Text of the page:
Health Promotion

What is Health Promotion?

Health promotion refers to any activity that promotes health. It is usually differentiated from health information and health education (which teaches people about what is healthy) by prompting behavioural change. In other words, it is not enough to educate people about the dangers of smoking to their health, we need them to cease smoking. The WHO (2005) defined health promotion as "the process of enabling people to increase control over their health and its determinants, and thereby improve their health".  

Before the provider/commissioner spilt in the NHS, health promotion managers were quite commonplace and health promotion was integral part of the work of a Primary Care Trust (PCT) based public health specialist team. Around 2006/7 health promotion work became submerged into health improvement teams which largely went into community services provider trusts whilst the remainder of public health teams became focused on public health commissioning or supporting commissioning of health care. For example, public health teams weren't actively involved in promoting health eating and physical exercise but instead commissioned a health improvement service from the local community health services to do so. In some instances, community health services and community pharmacies may have been commissioned to deliver a number of health promotion campaigns per year - such as stop smoking, alcohol consumption, improving oral health of children, mental health promotion etc. Public health teams may have still been involved however in working with PCT communications teams to provide healthy messages via press releases to the media.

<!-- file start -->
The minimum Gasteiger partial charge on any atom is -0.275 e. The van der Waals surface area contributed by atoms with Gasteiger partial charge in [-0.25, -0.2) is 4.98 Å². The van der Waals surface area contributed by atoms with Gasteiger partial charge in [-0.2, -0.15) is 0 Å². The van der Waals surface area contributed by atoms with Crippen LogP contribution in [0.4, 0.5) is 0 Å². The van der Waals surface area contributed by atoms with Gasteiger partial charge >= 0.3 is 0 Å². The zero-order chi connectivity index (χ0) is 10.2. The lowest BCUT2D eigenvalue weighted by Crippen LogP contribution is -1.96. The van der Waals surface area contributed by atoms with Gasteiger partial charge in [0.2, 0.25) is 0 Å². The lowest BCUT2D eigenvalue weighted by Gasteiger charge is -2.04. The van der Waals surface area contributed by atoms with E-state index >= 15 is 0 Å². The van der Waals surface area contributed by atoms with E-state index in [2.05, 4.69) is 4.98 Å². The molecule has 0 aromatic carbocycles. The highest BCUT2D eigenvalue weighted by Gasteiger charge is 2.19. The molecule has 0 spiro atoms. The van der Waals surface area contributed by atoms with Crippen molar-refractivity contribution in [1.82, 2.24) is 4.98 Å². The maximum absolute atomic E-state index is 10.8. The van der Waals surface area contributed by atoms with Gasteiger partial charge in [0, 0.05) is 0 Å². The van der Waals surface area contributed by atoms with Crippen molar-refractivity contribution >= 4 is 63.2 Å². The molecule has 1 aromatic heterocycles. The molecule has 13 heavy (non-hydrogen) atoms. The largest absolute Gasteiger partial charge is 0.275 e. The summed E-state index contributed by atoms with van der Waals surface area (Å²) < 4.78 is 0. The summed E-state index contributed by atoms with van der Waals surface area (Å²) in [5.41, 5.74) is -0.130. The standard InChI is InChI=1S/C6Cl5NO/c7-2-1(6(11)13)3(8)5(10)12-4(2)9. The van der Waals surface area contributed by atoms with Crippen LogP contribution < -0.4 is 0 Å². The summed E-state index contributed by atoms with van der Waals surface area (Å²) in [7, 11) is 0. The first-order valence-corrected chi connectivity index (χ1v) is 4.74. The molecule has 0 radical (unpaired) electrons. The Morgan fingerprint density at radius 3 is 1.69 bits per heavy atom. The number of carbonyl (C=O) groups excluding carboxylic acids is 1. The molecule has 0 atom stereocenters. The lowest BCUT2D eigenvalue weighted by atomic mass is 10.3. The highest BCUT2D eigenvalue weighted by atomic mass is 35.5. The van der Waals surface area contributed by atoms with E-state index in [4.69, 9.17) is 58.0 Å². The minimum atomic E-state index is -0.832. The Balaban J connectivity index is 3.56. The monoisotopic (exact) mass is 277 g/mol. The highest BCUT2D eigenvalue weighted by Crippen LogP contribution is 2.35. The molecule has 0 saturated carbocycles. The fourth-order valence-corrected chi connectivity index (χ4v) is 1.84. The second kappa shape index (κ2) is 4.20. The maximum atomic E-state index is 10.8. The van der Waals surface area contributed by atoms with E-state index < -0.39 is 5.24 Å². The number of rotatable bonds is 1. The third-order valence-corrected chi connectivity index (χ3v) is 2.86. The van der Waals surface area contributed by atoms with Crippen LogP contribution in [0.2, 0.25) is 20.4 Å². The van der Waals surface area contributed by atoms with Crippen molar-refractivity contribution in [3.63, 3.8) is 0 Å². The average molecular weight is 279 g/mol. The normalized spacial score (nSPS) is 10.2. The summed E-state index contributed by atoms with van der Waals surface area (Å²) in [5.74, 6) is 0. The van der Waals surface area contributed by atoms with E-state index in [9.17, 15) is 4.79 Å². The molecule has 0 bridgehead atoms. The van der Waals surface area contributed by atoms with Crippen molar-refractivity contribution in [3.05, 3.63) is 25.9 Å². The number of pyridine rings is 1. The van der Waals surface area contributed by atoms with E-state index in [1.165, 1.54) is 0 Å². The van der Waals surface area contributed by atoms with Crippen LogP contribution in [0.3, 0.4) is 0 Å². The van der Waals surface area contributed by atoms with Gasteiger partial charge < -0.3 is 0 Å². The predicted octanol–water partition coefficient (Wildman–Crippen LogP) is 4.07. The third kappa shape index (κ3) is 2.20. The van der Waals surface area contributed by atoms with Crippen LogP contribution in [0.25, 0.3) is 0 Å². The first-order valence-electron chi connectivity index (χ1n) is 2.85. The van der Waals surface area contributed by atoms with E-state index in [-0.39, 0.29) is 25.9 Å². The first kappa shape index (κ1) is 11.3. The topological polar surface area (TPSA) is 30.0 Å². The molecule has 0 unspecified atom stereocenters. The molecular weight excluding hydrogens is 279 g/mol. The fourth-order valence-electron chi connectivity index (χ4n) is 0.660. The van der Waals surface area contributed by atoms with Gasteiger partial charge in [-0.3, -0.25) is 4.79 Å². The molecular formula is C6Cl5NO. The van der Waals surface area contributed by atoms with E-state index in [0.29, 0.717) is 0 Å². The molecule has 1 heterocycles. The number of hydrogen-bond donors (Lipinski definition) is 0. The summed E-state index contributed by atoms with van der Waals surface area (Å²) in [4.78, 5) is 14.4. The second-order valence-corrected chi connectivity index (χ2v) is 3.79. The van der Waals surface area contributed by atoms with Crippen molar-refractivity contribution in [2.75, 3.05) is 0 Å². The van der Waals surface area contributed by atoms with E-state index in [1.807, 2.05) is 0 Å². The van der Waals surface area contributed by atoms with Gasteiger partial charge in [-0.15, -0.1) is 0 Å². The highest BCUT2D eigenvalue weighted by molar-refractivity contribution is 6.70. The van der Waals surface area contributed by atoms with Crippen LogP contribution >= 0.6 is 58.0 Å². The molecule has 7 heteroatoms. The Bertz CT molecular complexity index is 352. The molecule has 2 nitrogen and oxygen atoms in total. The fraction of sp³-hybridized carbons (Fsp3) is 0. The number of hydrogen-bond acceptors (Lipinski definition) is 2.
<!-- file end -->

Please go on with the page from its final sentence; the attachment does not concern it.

Since April 2013, local authorities have the remit for health promotion and health improvement of their local populations. Local public health teams that are based in local authorities may find that health promotion work is part of their role and responsibilities along with the commissioning of public health services. Health promotion can now be viewed as a term to encompass a wide range of approaches of improving health of people, communities and populations such as organisational development (working with organisations to be more health promoting e.g. schools), community development, strategy development, partnership development, personal development (working with lay and professional people to maximise their own health and be enabled to 'signpost' or advise) and developing ways to impart health information.